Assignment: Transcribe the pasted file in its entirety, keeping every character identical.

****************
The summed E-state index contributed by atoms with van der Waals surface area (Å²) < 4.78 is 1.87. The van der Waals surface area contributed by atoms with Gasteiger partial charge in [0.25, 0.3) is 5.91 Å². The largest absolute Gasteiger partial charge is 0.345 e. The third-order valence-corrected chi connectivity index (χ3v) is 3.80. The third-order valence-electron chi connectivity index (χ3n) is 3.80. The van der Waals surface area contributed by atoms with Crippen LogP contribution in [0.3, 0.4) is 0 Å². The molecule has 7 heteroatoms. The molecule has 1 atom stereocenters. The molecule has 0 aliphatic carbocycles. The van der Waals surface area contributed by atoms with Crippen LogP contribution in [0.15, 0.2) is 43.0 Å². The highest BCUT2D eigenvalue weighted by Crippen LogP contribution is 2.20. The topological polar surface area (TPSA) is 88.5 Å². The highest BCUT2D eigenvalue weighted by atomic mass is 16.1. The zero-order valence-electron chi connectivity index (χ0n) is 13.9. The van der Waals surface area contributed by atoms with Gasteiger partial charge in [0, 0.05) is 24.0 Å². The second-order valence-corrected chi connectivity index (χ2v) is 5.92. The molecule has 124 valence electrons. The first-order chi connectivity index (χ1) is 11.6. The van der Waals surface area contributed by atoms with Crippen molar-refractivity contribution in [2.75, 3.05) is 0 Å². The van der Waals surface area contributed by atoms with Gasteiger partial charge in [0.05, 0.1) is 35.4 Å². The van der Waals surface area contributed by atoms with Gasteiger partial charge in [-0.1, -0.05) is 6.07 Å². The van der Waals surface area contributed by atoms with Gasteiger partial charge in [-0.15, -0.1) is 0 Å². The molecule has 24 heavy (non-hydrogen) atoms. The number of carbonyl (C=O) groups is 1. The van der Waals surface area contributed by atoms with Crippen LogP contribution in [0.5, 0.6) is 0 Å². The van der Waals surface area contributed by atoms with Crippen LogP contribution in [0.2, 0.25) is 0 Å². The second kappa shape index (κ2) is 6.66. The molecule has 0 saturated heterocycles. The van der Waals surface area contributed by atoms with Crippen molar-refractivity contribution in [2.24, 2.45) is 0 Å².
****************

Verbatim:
The summed E-state index contributed by atoms with van der Waals surface area (Å²) < 4.78 is 1.87. The van der Waals surface area contributed by atoms with Gasteiger partial charge in [0.25, 0.3) is 5.91 Å². The largest absolute Gasteiger partial charge is 0.345 e. The third-order valence-corrected chi connectivity index (χ3v) is 3.80. The third-order valence-electron chi connectivity index (χ3n) is 3.80. The van der Waals surface area contributed by atoms with Crippen LogP contribution in [0.3, 0.4) is 0 Å². The molecule has 7 heteroatoms. The molecule has 1 atom stereocenters. The molecule has 0 aliphatic carbocycles. The van der Waals surface area contributed by atoms with Crippen LogP contribution in [0.15, 0.2) is 43.0 Å². The highest BCUT2D eigenvalue weighted by Crippen LogP contribution is 2.20. The topological polar surface area (TPSA) is 88.5 Å². The highest BCUT2D eigenvalue weighted by atomic mass is 16.1. The zero-order valence-electron chi connectivity index (χ0n) is 13.9. The van der Waals surface area contributed by atoms with Gasteiger partial charge in [0, 0.05) is 24.0 Å². The second-order valence-corrected chi connectivity index (χ2v) is 5.92. The molecule has 124 valence electrons. The first-order chi connectivity index (χ1) is 11.6. The van der Waals surface area contributed by atoms with Crippen molar-refractivity contribution in [2.75, 3.05) is 0 Å². The van der Waals surface area contributed by atoms with Gasteiger partial charge in [0.05, 0.1) is 35.4 Å². The van der Waals surface area contributed by atoms with Gasteiger partial charge in [-0.1, -0.05) is 6.07 Å². The van der Waals surface area contributed by atoms with Gasteiger partial charge in [-0.15, -0.1) is 0 Å². The molecule has 24 heavy (non-hydrogen) atoms. The number of carbonyl (C=O) groups is 1. The van der Waals surface area contributed by atoms with Crippen LogP contribution in [0.5, 0.6) is 0 Å². The van der Waals surface area contributed by atoms with Crippen LogP contribution in [0.2, 0.25) is 0 Å². The second kappa shape index (κ2) is 6.66. The molecule has 0 saturated heterocycles. The van der Waals surface area contributed by atoms with Crippen molar-refractivity contribution in [2.24, 2.45) is 0 Å².